A reflection on the Gospel of Luke 24:1-12 for Easter morning, year C
The darkness of Good Friday has passed. The pain and suffering of Jesus in the Garden of Gethsemane is over.
The tomb is split open and Jesus is on the move again. In this parish we symbolize the signs of the resurrection in a variety of ways.
Gone is the simplicity of Lent, the barren features of our worship space and the glass chalices.
Gone is the hearty rye bread and the dry burgundy wine.
In its place we have our finest silver, and a light white bread with a sweet wine.
Gone are the dried sunflowers and rocks.
And the chest at the foot of the altar….
All of Lent this chest has been closed and locked,
holding within it the “Allelulia’s” our children created,
and symbolizing Jesus’ tomb…..
Now - with the celebration of Easter the chest is burst open, the Allelulia’s are released,
(and proclaimed in beautiful array on the bulletin board in the hallway)…
the chest has fallen to its side, eggs pouring out.
Easter eggs are a primary sign of Easter. They come from a very long, ancient custom in which eggs were a symbol of new life.
Decorated eggs come from an ancient Persian custom for celebrating the New Year, which falls on the Spring Equinox around March 20th.
Persians still celebrate this New Year with decorated eggs.
The ancient Hebrews, who lived under Persian rule for many years, adopted the use of eggs as a symbol of new life and incorporated them into the Passover Seder meal, a symbol of God doing a new thing by freeing God’s people.
And the ancient Romans used eggs as a part of their spring celebrations of new life. Eggs (and rabbits) are both ancient symbols of fertility.
There is even a story about Mary Magdalene and eggs.
Mary Magdalene, faithful disciple who stayed with Jesus to the end.
Mary Magdalene who discovered, on Easter Day, that Jesus was missing and ran to tell the rest of the disciples that Jesus was on the move again.
As the story goes - one day Mary Magdalene went to Rome to see the Emperor Tiberius.
She took with her an egg and began to tell the Emperor about the resurrection.
The Emperor scoffed at her, saying that a person could no more rise from the dead than the egg in her hand could turn red.
At which point the egg in her hand promptly turned red.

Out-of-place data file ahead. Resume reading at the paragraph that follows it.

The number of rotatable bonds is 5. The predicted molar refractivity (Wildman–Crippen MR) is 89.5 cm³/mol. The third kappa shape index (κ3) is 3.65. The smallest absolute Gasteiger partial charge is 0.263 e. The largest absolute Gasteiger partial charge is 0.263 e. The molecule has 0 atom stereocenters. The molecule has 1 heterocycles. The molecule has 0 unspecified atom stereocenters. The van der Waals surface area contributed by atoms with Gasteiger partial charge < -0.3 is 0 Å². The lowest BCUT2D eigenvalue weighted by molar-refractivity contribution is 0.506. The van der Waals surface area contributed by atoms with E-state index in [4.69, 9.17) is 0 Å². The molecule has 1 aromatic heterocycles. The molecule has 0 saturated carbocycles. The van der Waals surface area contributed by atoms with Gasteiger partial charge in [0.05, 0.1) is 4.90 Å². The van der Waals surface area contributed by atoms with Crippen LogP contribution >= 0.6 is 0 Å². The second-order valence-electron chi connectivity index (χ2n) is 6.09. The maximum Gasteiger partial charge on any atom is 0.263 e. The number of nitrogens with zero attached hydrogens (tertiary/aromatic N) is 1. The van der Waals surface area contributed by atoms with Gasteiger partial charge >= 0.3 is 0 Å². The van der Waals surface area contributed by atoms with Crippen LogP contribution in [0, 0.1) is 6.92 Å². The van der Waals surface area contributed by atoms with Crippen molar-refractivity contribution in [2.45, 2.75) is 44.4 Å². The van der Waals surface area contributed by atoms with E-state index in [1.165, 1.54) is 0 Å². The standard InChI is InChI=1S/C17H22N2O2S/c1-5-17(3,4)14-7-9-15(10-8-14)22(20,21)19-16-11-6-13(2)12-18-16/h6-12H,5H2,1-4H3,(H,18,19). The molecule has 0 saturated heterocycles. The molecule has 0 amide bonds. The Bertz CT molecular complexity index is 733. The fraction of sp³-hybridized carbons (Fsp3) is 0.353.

The Greek Orthodox believe that the color red has protective power.
When people in the Orthodox Church gather after the Easter services,
(hard boiled) eggs are blessed and given to all.
The worshipers then go about greeting one another with "Christ is Risen!", and hitting their eggs together, cracking them open.
Breaking the eggs emphasizes that Christ has conquered death and is risen, granting new life to all.
After cracking, the eggs are eaten, symbolizing the end of the Lenten fast.
On Friday we held a Stations of the Cross for kids. At the last station we dyed Easter eggs in cups filled with dye and water and vinegar. Over forty kids gathered, heard the story of the life of Jesus, learned about God’s love, walked around this building as we traveled the Stations of the Cross, and at the end we dyed Easter eggs.
Did you know that the way to make red eggs is to boil eggs in water with the skin of yellow onions, the darker the skin the better, and a little vinegar?
Boiled eggs were a common food served in Jesus’ day. And so the tradition around the red egg grew. A whole red egg symbolizes Jesus’ passion and death. A cracked red egg symbolizes new life.
Including the red egg story ancient Christians adopted other pagan myths and Jewish customs for spring, for new life, and reinterpreted them through the life, death, and resurrection of Jesus.
Today after our service we will have an Easter Egg Hunt for the kids. Not your old fashioned egg hunt, like when I was a kid and my parents hid our hard boiled eggs and we had to find them. No, these are plastic eggs filled with sweet treats. I’ve heard we have some 200 eggs and in a little while Monica will give some instruction on where to find the Easter egg hunt.
So we have reinterpreted one more sign of the resurrection, that sweet gift of new life, through the sweetness of candy filled egg treats. Kids young and old alike can crack open their Easter eggs and proclaim with joy and delight,
“Alleluia! Christ is risen!”